Hasan v. Figaro
Date of Verdict: June 13.
Court and Case No.: C.P. Philadelphia No. 170301383.
Judge: Karen Shreeves-Johns.
Type of Action: Motor vehicle.
Injuries: Back, knee, neck injuries.
Plaintiffs Counsel: Thomas F. Sacchetta; Sacchetta & Baldino.
Plaintiffs Experts: Terry P. Leslie, vocational rehabilitation; Lancaster; Dr. William C. Murphy, physical medicine; Media.
Defense Counsel: Lance D. James; SEPTA Legal Department; Philadelphia.
Defense Experts: Gary S. Barach, economics, Philadelphia; Andrew H. Shaer, neuroradiology, Jenkintown; Ronald N. Rosenfeld, orthopedic surgery, Broomall; Rosalyn Pierce, vocational rehabilitation, Philadelphia.
On March 23, 2015, plaintiff Hanan Hasan, a business owner in her mid-50s, was driving on Spring Garden Street at Kelly Drive, in Philadelphia, when her sedan was rear-ended by a SEPTA bus. She claimed injuries to her neck, back and left knee.
Hasan sued bus-driver Vincent Figaro, alleging that he was negligent in the operation of a vehicle. Hasan’s counsel faulted Figaro for failing to maintain a safe distance.
According to Figaro, Hasan and the SEPTA bus had been stopped at a red light. After the light turned green, Hasan proceeded forward but then stopped abruptly, for no reason, which caused the bus to strike Hasan’s car. The defense cited surveillance footage taken from the bus which showed Hasan’s vehicle stopping abruptly. The defense maintained that Hasan was contributorily negligent for the collision.
Despite Figaro’s testimony and the surveillance footage, Hasan denied that she stopped short in her car.
The next day, Hasan, complaining of pain to her neck, low-back, left knee and right, dominant shoulder, presented to an emergency room, where she was examined and released. The next day, Hasan presented to a rehabilitation facility, where she treated with physical therapy, which included massage and exercise, through July 22. She underwent imaging studies and was diagnosed with herniations and protrusions at cervical intervertebral discs C3-4 and C6-7, right-sided radiculopathy stemming from C3-4 and strains and sprains to her right shoulder, left knee and lumbar spine. Following her course of physical therapy, no further treatment was rendered. She sought to recover $6,608 in medical expenses.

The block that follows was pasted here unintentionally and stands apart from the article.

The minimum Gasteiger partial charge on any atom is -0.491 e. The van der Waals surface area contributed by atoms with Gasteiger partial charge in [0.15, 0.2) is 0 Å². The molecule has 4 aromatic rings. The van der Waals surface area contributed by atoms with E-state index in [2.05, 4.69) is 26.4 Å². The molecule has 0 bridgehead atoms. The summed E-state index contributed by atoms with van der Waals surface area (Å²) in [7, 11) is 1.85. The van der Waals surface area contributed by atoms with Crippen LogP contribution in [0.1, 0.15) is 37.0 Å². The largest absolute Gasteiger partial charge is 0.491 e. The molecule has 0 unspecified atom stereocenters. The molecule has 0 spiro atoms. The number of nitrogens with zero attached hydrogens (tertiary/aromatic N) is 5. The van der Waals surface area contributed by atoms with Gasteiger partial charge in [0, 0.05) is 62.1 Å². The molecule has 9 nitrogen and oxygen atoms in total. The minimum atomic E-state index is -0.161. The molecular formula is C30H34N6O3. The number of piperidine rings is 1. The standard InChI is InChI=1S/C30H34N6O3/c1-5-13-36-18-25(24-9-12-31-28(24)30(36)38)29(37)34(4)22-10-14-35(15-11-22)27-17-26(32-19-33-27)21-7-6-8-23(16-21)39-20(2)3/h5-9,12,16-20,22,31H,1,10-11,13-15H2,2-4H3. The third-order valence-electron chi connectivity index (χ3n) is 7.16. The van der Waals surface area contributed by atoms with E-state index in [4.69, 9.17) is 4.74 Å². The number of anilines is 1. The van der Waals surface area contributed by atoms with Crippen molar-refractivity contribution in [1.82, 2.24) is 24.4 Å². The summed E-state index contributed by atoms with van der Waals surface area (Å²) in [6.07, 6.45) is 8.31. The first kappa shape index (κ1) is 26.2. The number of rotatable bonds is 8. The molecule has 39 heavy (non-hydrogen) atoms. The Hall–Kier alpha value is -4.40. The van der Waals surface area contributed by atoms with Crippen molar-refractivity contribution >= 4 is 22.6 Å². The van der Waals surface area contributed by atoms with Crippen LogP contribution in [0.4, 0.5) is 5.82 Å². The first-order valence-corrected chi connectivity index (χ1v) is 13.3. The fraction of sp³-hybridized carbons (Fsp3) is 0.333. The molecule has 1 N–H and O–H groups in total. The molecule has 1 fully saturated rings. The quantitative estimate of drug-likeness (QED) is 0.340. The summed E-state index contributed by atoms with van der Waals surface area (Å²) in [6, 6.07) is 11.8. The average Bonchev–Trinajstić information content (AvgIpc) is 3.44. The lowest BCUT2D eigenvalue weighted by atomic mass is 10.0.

Hasan’s expert in physical medicine casually related her injuries and treatment to the accident. The expert opined that her prognosis was poor and her injuries were permanent. According to the expert, Hasan requires future treatment, including physical therapy, estimated at $250 to $350 per session; injection therapy, at $750 to $1,000 per injection; and neck surgery, at $40,000 to $60,000.
Hasan, who had been an owner of a food-vending truck business, stopped working in June 2016, due to her claimed injuries. Her expert in vocational rehabilitation opined that Hasan was permanently disabled, and that she sustained $271,422 in past and future lost earnings and fringe benefits.
Hasan testified that her ongoing neck pain prevents her from lifting objects over 10 pounds and performing repetitive movements. She also said that she can no longer garden. She sought to recover damages for past and future pain and suffering.
The defense challenged Hasan’s claimed injuries. An expert in orthopedic surgery, who examined Hasan and performed a records review, testified that she may have sustained soft-tissue injuries, but disputed any injuries to her cervical spine. According to the expert, Hasan’s imaging studies showed multi-level degenerative disc disease associated with spondylosis and osteophytes, with no evidence of a traumatic injury. This opinion was supported by the defense’s expert in neuroradiology, who confirmed that there were osteophytes from disc C3-4 to C7-T1, and no evidence of a traumatic injury.
The defense maintained that Hasan made the unilateral decision to stop working, since none of her treating physicians had determined that she was unable to work. The defense’s expert in vocational rehabilitation determined that Hasan was not permanently disabled. According to the expert, since she had earned just above minimum wage at her previous job, she could easily find a job with equal or higher pay. The defense’s expert in economics determined that Hasan sustained no economical loss.
The defense further noted that, in October 2015, Hasan came under the care of a new family doctor. According to counsel, Hasan, in the year since treating with the physician, had made no mention of the accident, her injuries or the related treatment that she had undergone.
The jury found Hasan and Figaro each 50 percent liable. Hasan was determined to receive $6,608, which was accordingly reduced to $3,304.
This report is based on information that was provided by defense counsel. Plaintiffs counsel did not respond to calls for comment.
—This report first appeared in VerdictSearch, an ALM publication